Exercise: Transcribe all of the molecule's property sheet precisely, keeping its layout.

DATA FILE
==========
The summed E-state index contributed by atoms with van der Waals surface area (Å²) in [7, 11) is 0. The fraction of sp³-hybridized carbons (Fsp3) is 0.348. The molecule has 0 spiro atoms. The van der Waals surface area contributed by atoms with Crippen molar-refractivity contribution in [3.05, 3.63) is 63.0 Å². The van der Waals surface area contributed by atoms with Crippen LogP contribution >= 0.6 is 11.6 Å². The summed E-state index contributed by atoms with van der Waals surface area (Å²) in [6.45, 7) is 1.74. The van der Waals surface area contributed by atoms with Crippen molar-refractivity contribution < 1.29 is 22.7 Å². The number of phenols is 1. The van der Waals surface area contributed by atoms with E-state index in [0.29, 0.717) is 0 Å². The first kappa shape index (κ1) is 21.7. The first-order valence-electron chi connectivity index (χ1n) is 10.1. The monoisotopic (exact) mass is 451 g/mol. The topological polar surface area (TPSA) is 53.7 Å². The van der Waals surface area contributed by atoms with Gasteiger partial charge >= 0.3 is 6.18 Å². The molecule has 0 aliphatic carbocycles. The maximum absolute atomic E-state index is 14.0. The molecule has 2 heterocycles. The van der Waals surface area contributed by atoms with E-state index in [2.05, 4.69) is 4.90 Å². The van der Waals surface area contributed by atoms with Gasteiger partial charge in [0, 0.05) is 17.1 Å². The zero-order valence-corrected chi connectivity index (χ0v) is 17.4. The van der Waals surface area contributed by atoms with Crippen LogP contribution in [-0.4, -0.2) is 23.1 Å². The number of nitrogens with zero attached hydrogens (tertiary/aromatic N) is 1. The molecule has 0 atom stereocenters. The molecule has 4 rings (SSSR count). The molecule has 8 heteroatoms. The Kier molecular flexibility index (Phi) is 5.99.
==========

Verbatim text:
The summed E-state index contributed by atoms with van der Waals surface area (Å²) in [7, 11) is 0. The fraction of sp³-hybridized carbons (Fsp3) is 0.348. The molecule has 0 spiro atoms. The van der Waals surface area contributed by atoms with Crippen molar-refractivity contribution in [3.05, 3.63) is 63.0 Å². The van der Waals surface area contributed by atoms with Crippen LogP contribution >= 0.6 is 11.6 Å². The summed E-state index contributed by atoms with van der Waals surface area (Å²) in [6.45, 7) is 1.74. The van der Waals surface area contributed by atoms with Crippen molar-refractivity contribution < 1.29 is 22.7 Å². The number of phenols is 1. The van der Waals surface area contributed by atoms with E-state index in [0.29, 0.717) is 0 Å². The first kappa shape index (κ1) is 21.7. The first-order valence-electron chi connectivity index (χ1n) is 10.1. The monoisotopic (exact) mass is 451 g/mol. The topological polar surface area (TPSA) is 53.7 Å². The van der Waals surface area contributed by atoms with Gasteiger partial charge >= 0.3 is 6.18 Å². The molecule has 0 aliphatic carbocycles. The maximum absolute atomic E-state index is 14.0. The molecule has 2 heterocycles. The van der Waals surface area contributed by atoms with E-state index in [2.05, 4.69) is 4.90 Å². The van der Waals surface area contributed by atoms with Gasteiger partial charge in [0, 0.05) is 17.1 Å². The zero-order valence-corrected chi connectivity index (χ0v) is 17.4. The van der Waals surface area contributed by atoms with Crippen LogP contribution in [-0.4, -0.2) is 23.1 Å². The number of nitrogens with zero attached hydrogens (tertiary/aromatic N) is 1. The molecule has 0 atom stereocenters. The molecule has 4 rings (SSSR count). The molecule has 8 heteroatoms. The Kier molecular flexibility index (Phi) is 5.99.